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Publication numberUS5876526 A
Publication typeGrant
Application numberUS 08/660,453
Publication dateMar 2, 1999
Filing dateJun 7, 1996
Priority dateJun 7, 1996
Fee statusLapsed
Publication number08660453, 660453, US 5876526 A, US 5876526A, US-A-5876526, US5876526 A, US5876526A
InventorsThomas A. Hamade, Fahad H. M. Alkuwaliet
Original AssigneeQuantum Electronics, Inc., Thomas A. Hamade
Export CitationBiBTeX, EndNote, RefMan
External Links: USPTO, USPTO Assignment, Espacenet
Automotive flat tire repair system improvement
US 5876526 A
Abstract
An on-board storable system for repairing a flat tire on an automobile comprising a utensil adapted to endow a power impact wrench to actuate a scissors jack. Such system preferably includes an air compressor for inflation of a replacement tire after mounting the wheel bearing the replacement tire has been secured to the hub with the impact wrench. An alternative system utilizing the utensil and a power impact wrench comprises an air reservoir; compressor; electro-mechanical means for driving the compressor; a pneumatic distribution system; the pneumatic distribution system conveying air from said reservoir to an air distribution post for each wheel of the automobile; and tubular means for conveying air from said posts to a tire proximate each said post. The electro-mechanical power transmission means being selected from the group comprising an engine driven belt powered pulley; an auxiliary battery and associated electric motor; and an electric motor driven by the automobile electric system. The power impact wrench can be either electrically driven or pneumatically driven by air ducted from said air reservoir. A vehicle hoist is powered by a source from the group comprising a mechanical hoist driven by a pneumatic power tool driven by air from said reservoir; a hydraulic hoist driven by an air powered tool powered by air from said reservoir; an electric hoist powered by said auxiliary battery; and an electric hoist driven by a hot wire from the battery to a convenient terminal. In both the preferred and alternative embodiments, a power impact wrench being operable to torque and detorque threaded fasteners anywhere on the automobile, including the lug nuts holding a wheel to a hub.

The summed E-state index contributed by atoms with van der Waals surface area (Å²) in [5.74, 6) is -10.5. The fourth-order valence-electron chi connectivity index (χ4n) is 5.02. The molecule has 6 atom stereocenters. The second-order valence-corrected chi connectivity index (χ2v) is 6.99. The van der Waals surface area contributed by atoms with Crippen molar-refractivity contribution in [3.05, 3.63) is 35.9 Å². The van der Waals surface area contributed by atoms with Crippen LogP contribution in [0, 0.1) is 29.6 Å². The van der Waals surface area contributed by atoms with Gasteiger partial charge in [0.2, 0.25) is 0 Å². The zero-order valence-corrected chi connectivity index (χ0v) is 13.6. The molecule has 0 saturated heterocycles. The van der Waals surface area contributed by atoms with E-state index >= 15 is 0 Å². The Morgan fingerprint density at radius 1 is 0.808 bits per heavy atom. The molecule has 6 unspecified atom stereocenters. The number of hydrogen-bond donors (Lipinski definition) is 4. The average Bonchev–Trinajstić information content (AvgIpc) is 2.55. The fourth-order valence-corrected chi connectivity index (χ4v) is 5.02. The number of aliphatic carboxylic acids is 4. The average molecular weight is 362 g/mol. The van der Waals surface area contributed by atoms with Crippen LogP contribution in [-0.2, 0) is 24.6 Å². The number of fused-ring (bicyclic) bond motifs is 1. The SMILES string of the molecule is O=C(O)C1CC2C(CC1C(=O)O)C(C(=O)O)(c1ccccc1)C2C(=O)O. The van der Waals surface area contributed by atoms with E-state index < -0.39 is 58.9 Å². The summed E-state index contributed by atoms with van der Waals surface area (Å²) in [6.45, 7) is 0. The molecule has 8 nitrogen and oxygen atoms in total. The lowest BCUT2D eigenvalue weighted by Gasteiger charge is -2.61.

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Claims(13)
We claim:
1. A system for use in a wheeled vehicle having pneumatic tires, comprising:
an air driven rotating tool;
a scissors jack operable by said air driven rotating tool;
an air compressor;
an air reservoir connected to said air compressor;
an air terminal proximate each of the wheels of the vehicles;
flexible tubular means conveying air from said reservoir to said terminals;
means selectively attaching said rotating tool to one of said terminals;
a tubular member selectively attachable to one of said terminals for conveying air under pressure to a tire on the wheel proximate to said terminal;
means powering said compressor selected from the group consisting of
mechanically rotating member driven by a pulley powered by a belt driven by the engine of said vehicle,
and an electric motor powered from a source selected from the group consisting of
the battery of said vehicle,
the alternator of said vehicle,
a generator of said vehicle,
and a portable battery detachable from the electrical system of the vehicle.
2. The system of claim 1 wherein the system is sufficiently powerful to convey air under sufficient pressure to said tubular member to inflate said tire from a totally deflated condition to sufficient pressure for normal operation of the vehicle.
3. The system of claim 1 wherein the system is sufficiently powerful to convey air under sufficient pressure to said tubular member, in cooperation with said reservoir being of sufficient storage capacity, to inflate said tire from a totally deflated condition to sufficient pressure for normal operation of the automobile.